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Key Findings

Federal agencies, states and transportation industries are taking longer than ever to act on NTSB recommendations. Over the past decade, the average number of years to implement recommendations went from a historical 3.4 years to 5.4 years.
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Jill Zuckman, director of public affairs for the U.S. Department of Transportation, the FAA’s parent agency, said in an e-mail that NTSB recommendations are sometimes impractical or impossible to implement. For example, she said, the NTSB “once recommended that the FAA develop a direct warning system about potential runway collisions for pilots in the cockpit. However, the technology did not exist when the board made that recommendation and still does not exist. … The bottom line is that when it comes to NTSB recommendations, there is often much more to it than meets the eye.”

The DOT also complained in a written statement to News21 that the NTSB is part of the problem, saying that agencies must submit their responses to NTSB recommendations by physical mail, and the NTSB sometimes takes more than a year to process a response.

NTSB spokesman Bridget Serchak said that’s not true. The board has accepted responses electronically for about two years, she said, and most responses are processed within 60 days. The NTSB, on the other hand, sometime waits years for agencies to respond, she said.

NTSB Chair Deborah Hersman said the board tries to be patient about the delays. “While the NTSB would prefer to see less talk and more action on our recommendations, we recognize that we often ask for things that are complicated, expensive or difficult to implement,” she said in an e-mail. “After 40 years and over 13,000 recommendations, we recognize that oftentimes the pace of implementation is slow, but we know that in the end our persistence pays off and changes do occur to improve the safety of the traveling public.”


Problems with the FAA’s rule-making process date back to the 1960s, according to a 2001 Government Accountability Office study. The study said the FAA tended to take on too many projects, continually shifted priorities and failed to hold anyone accountable for keeping projects on schedule, among other problems.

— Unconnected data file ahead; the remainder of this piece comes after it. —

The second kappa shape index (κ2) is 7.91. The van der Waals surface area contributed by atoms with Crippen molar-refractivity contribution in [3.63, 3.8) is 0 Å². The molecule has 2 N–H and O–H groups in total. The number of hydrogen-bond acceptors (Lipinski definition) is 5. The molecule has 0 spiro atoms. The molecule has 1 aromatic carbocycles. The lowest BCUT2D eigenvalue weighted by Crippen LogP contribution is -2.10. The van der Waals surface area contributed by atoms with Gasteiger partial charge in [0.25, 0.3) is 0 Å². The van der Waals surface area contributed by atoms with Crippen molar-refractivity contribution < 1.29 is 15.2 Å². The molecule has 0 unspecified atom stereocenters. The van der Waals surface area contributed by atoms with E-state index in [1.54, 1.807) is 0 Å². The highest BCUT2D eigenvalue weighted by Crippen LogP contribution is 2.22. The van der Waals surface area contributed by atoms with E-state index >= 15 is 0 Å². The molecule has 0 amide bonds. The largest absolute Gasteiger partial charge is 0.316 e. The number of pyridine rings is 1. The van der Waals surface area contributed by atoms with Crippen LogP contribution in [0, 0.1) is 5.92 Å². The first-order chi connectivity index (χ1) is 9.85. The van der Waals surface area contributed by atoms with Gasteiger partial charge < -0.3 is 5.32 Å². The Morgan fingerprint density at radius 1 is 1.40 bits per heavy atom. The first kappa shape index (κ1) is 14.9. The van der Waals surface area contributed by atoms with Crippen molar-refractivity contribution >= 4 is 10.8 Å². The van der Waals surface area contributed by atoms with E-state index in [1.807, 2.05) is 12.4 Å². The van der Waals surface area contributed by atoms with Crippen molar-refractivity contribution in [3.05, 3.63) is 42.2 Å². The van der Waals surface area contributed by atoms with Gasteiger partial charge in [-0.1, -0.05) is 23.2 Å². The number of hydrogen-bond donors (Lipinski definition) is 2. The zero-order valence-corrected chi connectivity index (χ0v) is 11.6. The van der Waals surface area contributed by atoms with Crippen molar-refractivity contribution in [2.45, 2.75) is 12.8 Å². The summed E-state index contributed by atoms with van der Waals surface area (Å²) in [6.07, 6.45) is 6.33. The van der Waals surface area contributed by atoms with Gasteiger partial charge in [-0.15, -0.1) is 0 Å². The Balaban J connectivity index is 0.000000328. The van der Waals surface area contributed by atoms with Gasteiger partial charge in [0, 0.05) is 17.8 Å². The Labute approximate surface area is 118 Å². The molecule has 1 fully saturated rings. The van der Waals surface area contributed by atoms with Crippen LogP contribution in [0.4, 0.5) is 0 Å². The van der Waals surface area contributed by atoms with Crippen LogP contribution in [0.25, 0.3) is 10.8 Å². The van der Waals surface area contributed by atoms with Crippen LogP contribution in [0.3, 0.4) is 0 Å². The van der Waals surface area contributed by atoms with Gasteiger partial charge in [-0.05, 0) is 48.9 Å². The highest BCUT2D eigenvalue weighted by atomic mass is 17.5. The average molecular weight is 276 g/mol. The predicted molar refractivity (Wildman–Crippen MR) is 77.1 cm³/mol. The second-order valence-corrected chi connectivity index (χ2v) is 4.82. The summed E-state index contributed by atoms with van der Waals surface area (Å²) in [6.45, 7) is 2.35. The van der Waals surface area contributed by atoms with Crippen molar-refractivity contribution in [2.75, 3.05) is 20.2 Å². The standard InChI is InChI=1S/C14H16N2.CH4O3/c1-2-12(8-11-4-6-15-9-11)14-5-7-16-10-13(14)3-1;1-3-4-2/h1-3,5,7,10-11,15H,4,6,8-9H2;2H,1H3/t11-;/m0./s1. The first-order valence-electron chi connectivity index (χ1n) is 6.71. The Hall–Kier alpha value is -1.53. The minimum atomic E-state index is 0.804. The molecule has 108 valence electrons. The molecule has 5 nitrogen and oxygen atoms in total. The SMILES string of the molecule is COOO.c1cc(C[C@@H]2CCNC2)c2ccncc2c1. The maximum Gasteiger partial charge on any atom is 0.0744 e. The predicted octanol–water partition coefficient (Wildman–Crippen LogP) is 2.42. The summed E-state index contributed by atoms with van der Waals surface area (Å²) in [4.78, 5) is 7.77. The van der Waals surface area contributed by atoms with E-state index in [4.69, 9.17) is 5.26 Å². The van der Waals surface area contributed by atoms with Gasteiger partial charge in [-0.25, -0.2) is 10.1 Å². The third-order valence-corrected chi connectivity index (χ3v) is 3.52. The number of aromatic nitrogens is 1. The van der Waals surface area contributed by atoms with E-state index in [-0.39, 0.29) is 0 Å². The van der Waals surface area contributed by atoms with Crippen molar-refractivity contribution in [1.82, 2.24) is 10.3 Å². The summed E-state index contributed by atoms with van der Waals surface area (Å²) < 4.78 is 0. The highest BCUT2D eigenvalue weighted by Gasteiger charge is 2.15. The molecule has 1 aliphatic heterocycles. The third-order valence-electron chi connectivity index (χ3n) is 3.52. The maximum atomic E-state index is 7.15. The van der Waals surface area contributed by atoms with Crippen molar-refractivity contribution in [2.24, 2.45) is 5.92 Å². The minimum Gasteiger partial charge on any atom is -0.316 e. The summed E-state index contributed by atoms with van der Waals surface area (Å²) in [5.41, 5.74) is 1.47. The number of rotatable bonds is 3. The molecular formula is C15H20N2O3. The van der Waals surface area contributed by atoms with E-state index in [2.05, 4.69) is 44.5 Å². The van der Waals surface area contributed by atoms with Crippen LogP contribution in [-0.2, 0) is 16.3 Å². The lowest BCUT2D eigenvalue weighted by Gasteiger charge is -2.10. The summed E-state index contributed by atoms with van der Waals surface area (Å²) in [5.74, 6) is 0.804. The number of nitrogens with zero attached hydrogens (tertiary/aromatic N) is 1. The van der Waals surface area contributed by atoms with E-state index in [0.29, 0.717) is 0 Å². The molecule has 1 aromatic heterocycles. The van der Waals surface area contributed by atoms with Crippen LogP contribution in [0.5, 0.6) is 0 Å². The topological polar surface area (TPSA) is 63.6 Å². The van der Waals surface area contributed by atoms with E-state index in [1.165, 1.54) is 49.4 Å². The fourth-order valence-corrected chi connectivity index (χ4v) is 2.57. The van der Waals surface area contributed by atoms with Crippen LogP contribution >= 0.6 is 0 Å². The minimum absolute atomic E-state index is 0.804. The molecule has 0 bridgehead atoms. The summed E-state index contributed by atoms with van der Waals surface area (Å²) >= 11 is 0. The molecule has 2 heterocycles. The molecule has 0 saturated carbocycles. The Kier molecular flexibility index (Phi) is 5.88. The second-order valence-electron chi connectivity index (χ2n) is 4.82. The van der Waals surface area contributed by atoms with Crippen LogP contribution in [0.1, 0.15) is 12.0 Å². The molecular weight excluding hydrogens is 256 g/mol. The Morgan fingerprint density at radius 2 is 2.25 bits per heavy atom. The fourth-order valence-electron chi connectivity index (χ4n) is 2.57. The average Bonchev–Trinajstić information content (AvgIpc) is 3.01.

The report stated that between 1995 and 2000 the FAA completed 29 major rules; six of them took 10 years or more to complete.

“The rule-making process is very, very circuitous, complicated (and) time-consuming,” said Gerald Dillingham, the GAO’s director of civil aviation issues who authored the report. That’s partly because new aviation technologies have gotten far more complex, he said.

That was the case after TWA 800 exploded off the coast near New York City in 1996.

First, the NTSB took four years to issue a final report on fixing fuel tanks to prevent more explosions. Then FAA researchers went to work developing and testing a variety of fuel tank inerting systems. That took five years.

Gus Sarkos, the FAA’s manager of fire safety, said the technologies were so complicated that it was a lot to accomplish in five years. “We were given a challenge to develop a system that would be practical and cost-effective and do it in (the) near term,” Sarkos said.

The speed at which a rule gets implemented often comes down to economics. Two recent NTSB chairmen, Hall and Mark Rosenker, who served under President George W. Bush, agreed that cost is often the main reason safety recommendations take so long to implement.

“There are two competing interests,” said Hall, now a lobbyist who has worked for car, train and telecommunications companies. “One is safety; the other is economics.”

Special Interests

Unions, companies and special interest groups are all influential in delaying rules they don’t like.

Such groups employed nearly 2,000 registered lobbyists in 2009 to work on behalf of the transportation industry, according to the Center for Responsive Politics. They spent $243.7 million lobbying Congress and regulatory agencies that year.

Lobbying firms are not required to report expenditures by issue, so it’s impossible to say how much of the money was spent on transportation safety issues and how much on other things, such as lobbying for construction projects.

When problems arose with sticky accelerators in some Toyotas, the Center for Responsive Politics and other watchdog groups pointed out that Toyota had spent nearly $25 million lobbying federal regulators and legislators in the past five years and employed former members of Congress and the executive branch as well as former engineers and officials from NHTSA, which was criticized for not acting on reports about safety problems at the company.

Allan Kam, a former senior enforcement attorney for NHTSA, said industry clout can be overwhelming.

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View of damage to a Staten Island ferry that ran into a pier at the St. George Terminal (Staten Island side) on Oct. 15, 2003. (NTSB Photo)

The cockpit is among the remnants of a Comair flight that attempted takeoff from the wrong runway in Lexington, Ky., on Aug. 27, 2006. (NTSB Photo)